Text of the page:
Sontag discusses the power and lack of power of photographs in representing war to the public. She described that all moral people hope to end atrocities when we see images of them, but that we cannot imagine its reality for long enough to do anything. She also discussed the generic nature of war to the neutral observer, but how images of war confirm the biases held by those who are convinced the fighting is for a good reason.
Photographs of war are valuable in creating shock, but this shock is not channeled into any meaningful attempt to end war, as we forget it quickly.
Although images of war and brutality create shock, this shock can draw the viewer back. Many thinkers believe humans are drawn to seeing images of horror, and feel the need to keep looking. One writer said that humans have a love of cruelty, which comes just as easily as sympathy. Additionally, Sontag says that people look at images of horror because it makes people less weak and number. Sontag says that any sympathy and compassion we feel when looking at horrible acts must be transformed into action, otherwise it is meaningless, and just a way to cope with the fact that we do not help.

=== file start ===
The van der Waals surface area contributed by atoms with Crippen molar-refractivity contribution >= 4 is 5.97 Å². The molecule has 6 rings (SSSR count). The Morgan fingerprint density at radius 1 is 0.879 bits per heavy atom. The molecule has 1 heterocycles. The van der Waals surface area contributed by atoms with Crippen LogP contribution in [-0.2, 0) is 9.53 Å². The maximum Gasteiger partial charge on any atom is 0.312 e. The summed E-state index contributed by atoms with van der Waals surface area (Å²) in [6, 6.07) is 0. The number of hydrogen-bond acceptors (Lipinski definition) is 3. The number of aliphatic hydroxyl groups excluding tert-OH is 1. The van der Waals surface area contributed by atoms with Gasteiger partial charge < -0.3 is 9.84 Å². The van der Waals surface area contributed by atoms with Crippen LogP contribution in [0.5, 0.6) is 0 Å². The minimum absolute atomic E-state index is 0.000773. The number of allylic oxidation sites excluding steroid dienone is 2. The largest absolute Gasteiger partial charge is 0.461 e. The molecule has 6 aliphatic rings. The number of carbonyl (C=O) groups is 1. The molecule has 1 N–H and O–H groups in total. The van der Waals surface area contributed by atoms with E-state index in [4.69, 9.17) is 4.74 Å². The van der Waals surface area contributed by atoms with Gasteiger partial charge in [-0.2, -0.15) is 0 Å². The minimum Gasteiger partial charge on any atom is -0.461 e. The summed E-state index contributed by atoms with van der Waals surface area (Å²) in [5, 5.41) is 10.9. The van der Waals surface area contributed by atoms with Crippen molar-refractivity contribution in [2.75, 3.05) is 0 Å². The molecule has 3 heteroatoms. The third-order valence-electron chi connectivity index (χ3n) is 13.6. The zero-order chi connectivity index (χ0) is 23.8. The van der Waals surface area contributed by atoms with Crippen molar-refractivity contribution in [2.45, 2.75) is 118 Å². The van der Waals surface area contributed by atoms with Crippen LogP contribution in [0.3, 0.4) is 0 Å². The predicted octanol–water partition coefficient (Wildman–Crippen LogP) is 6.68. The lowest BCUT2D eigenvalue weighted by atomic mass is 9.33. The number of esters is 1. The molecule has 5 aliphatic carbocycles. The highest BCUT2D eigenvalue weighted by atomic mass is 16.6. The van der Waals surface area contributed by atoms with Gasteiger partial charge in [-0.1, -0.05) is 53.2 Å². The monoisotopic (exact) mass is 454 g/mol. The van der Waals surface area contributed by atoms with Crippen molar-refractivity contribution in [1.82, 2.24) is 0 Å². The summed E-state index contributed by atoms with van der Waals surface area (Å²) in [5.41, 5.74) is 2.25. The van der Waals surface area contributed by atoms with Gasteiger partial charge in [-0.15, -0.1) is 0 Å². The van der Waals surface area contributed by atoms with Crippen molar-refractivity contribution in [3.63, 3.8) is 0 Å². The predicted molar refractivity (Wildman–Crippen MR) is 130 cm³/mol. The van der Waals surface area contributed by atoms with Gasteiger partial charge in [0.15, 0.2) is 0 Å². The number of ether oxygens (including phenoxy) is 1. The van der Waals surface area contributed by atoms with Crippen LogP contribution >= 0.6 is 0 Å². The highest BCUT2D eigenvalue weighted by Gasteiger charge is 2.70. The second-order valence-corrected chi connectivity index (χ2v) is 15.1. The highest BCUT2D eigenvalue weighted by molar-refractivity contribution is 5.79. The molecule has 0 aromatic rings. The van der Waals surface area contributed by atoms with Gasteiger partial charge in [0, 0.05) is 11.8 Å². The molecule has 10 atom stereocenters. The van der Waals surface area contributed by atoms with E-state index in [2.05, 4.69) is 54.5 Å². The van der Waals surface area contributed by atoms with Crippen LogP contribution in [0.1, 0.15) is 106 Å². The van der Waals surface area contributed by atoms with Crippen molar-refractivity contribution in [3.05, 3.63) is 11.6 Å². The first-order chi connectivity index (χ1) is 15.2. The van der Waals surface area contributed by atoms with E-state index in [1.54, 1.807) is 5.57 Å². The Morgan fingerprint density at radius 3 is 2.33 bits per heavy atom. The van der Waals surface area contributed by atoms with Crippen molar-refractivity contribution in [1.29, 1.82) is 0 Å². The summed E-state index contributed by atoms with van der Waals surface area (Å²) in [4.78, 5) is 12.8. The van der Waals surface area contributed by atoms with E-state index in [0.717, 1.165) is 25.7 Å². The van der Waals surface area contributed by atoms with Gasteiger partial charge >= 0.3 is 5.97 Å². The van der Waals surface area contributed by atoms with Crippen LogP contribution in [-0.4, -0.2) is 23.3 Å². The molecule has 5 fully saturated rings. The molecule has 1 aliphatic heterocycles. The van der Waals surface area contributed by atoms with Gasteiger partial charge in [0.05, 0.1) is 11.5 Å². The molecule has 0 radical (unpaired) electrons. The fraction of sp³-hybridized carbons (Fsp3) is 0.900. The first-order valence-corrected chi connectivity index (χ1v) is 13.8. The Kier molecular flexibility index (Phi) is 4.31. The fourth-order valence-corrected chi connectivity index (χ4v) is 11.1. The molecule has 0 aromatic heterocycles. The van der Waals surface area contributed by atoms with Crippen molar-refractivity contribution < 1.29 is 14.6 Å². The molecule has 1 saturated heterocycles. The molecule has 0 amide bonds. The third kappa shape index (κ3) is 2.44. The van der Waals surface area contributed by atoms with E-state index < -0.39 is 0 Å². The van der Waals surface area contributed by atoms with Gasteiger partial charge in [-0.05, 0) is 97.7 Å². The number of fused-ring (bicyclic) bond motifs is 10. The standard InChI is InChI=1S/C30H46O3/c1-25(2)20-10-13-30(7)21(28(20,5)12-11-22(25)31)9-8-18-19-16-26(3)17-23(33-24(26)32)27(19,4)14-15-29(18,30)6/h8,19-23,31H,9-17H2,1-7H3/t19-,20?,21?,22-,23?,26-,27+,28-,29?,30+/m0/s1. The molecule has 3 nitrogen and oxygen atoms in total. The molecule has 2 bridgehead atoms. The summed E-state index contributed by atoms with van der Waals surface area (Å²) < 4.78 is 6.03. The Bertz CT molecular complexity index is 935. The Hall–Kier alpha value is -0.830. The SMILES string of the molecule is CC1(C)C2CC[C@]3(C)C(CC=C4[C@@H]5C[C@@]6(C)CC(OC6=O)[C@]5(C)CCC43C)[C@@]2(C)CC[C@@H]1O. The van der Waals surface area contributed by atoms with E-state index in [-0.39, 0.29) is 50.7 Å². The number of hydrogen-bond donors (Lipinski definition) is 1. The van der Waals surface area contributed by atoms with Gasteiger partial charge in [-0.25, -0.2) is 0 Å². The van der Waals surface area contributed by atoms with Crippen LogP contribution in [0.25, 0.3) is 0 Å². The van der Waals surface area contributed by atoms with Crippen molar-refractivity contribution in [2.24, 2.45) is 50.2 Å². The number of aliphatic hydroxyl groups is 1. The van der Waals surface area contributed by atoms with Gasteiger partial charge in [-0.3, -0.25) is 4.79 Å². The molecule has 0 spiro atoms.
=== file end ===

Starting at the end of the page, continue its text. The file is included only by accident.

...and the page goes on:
Humans are drawn to the sight of atrocities, which can weaken or strengthen one’s capacity for compassion.
In this chapter, Sontag discusses the modern-day use of photography to depict atrocities and how it affects people. She speaks of the importance of recognizing that humans can be evil and truly harm one another. She also says that it is hard to ignore, today, atrocities, as there are so many images of evil in the world. She discusses the difference between remembering and thinking. She says that looking at images of suffering is important because it makes us reflect, although many disagree, saying that it is not fair to gaze upon the suffering of others.
Sontag discusses the importance of looking at horrific images, if only giving us a space to reflect and attempt to question the actions.